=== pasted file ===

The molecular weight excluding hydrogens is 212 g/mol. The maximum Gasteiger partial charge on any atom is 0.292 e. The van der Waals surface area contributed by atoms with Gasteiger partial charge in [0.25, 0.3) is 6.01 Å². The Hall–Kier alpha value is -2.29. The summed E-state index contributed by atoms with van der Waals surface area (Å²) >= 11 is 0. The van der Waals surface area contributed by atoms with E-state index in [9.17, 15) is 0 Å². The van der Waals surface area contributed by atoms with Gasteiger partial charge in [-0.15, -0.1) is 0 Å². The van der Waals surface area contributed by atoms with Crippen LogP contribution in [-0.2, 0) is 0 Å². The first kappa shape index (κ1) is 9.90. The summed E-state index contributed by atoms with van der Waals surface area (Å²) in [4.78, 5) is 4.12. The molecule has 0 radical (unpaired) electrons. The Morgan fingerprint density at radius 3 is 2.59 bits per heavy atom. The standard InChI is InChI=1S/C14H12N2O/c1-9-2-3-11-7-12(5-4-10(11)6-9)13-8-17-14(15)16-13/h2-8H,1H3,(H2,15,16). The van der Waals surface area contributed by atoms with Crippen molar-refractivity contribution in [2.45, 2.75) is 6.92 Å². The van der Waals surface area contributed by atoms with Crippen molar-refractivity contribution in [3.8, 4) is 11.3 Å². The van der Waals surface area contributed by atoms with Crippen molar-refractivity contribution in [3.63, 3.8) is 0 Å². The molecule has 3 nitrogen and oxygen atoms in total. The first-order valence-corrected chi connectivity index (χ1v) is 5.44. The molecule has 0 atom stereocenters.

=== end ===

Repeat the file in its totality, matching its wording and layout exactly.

The molecular weight excluding hydrogens is 212 g/mol. The maximum Gasteiger partial charge on any atom is 0.292 e. The van der Waals surface area contributed by atoms with Gasteiger partial charge in [0.25, 0.3) is 6.01 Å². The Hall–Kier alpha value is -2.29. The summed E-state index contributed by atoms with van der Waals surface area (Å²) >= 11 is 0. The van der Waals surface area contributed by atoms with E-state index in [9.17, 15) is 0 Å². The van der Waals surface area contributed by atoms with Gasteiger partial charge in [-0.15, -0.1) is 0 Å². The van der Waals surface area contributed by atoms with Crippen LogP contribution in [-0.2, 0) is 0 Å². The first kappa shape index (κ1) is 9.90. The summed E-state index contributed by atoms with van der Waals surface area (Å²) in [4.78, 5) is 4.12. The molecule has 0 radical (unpaired) electrons. The Morgan fingerprint density at radius 3 is 2.59 bits per heavy atom. The standard InChI is InChI=1S/C14H12N2O/c1-9-2-3-11-7-12(5-4-10(11)6-9)13-8-17-14(15)16-13/h2-8H,1H3,(H2,15,16). The van der Waals surface area contributed by atoms with Crippen molar-refractivity contribution in [2.45, 2.75) is 6.92 Å². The van der Waals surface area contributed by atoms with Crippen molar-refractivity contribution in [3.8, 4) is 11.3 Å². The van der Waals surface area contributed by atoms with Crippen molar-refractivity contribution in [3.63, 3.8) is 0 Å². The molecule has 3 nitrogen and oxygen atoms in total. The first-order valence-corrected chi connectivity index (χ1v) is 5.44. The molecule has 0 atom stereocenters.